One of the most recent, successful, and controversial ad campaigns of the nineties is that of Calvin Klein. Ironically, in contrast to the normal, objectifying advertisements that deface women altogether, Klein focuses on his model’s expressions. However, these expressions are similar to those of a scared child. The naked female model in turn looks even more vulnerable than when she was faceless.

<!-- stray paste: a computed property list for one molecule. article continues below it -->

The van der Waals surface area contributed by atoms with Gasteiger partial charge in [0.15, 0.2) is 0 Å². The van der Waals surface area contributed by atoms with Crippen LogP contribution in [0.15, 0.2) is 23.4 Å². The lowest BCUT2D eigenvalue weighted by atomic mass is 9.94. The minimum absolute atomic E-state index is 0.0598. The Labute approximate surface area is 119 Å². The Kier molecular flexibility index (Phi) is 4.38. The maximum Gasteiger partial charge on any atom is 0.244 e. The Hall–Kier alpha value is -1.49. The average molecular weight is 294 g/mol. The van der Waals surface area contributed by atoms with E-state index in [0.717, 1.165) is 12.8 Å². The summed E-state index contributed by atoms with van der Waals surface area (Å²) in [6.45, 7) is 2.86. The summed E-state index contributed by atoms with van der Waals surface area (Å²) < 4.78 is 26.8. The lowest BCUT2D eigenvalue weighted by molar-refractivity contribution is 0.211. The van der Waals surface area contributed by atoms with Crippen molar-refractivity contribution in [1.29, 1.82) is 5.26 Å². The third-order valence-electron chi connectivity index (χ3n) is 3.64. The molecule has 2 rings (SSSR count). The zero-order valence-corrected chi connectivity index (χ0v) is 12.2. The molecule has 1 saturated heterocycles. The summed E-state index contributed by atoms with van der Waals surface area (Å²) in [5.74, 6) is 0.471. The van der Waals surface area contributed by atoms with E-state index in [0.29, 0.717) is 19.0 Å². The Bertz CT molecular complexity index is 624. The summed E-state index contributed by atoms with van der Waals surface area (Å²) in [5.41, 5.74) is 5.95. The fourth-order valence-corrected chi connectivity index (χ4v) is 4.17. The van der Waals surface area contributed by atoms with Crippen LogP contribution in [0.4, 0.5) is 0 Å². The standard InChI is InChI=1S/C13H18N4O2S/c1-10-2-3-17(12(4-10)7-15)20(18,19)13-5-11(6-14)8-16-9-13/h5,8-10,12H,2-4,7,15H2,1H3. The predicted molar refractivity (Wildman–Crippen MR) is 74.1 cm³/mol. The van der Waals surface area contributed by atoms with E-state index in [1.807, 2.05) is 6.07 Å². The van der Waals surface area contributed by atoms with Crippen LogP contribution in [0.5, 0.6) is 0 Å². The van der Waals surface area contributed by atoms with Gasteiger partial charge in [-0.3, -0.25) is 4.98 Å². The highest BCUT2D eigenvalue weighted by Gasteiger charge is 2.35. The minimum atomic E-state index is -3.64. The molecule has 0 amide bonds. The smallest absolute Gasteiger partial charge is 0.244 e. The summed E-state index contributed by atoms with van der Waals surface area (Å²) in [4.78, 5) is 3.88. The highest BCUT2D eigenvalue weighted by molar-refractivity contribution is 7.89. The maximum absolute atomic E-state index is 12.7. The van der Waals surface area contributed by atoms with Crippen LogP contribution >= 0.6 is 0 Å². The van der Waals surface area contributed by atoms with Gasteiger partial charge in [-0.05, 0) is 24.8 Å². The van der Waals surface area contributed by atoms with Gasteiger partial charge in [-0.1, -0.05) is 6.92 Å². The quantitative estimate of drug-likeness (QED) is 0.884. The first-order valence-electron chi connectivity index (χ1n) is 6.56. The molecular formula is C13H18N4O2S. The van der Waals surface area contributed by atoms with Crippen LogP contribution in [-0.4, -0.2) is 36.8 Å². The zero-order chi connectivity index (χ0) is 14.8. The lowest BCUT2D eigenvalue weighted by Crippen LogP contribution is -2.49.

Here, in this ad Kate Moss is depicted as an innocent scared child. Her fingers touch her lips as if she is not permitted to speak, while her eyes look as if they are bruised. Moss’ breast is exposed in this image, but instead of appearing voluptuous, Moss appears to be almost prepubescent. She stares vacantly and helplessly into the camera. Again, women see these images as attractive to men and subsequently feel the need to embody them. Unfortunately, the body of Kate Moss is an unrealistic and unattainable ideal for most women. This distorted ideal body image is one of the leading causes for the recent rise of anorexia in young girls. The waif woman image is causing extreme low self-esteem for women in the nineties. The advertisement proves effective because normal women can never, and will never look like Kate Moss. All the hollow attempts will only bring more attention to these marketing strategies, ultimately more business for Calvin Klein. It is difficult to pinpoint the cause for Klein’s overwhelming success despite the nature of his advertisements. Before Calvin Klein’s waif image developed, it was thought that concentration on a woman’s voluptuous physical features was what intrigued men. But this idea of Moss as a helpless child, with no real feminine curves at all, reiterates the argument that the male attraction to certain ads lies in the sexual power it gives them. Women please men in their nudity, their purity, and their body size. Women can never be happy with themselves until their representation in advertising become more reflective of reality. But if the ads become more realistic, then the advertisements aren’t able to sell their self-help images. Essentially the world of morals and advertising, if the two can logically coexist, form a constant vicious cycle.
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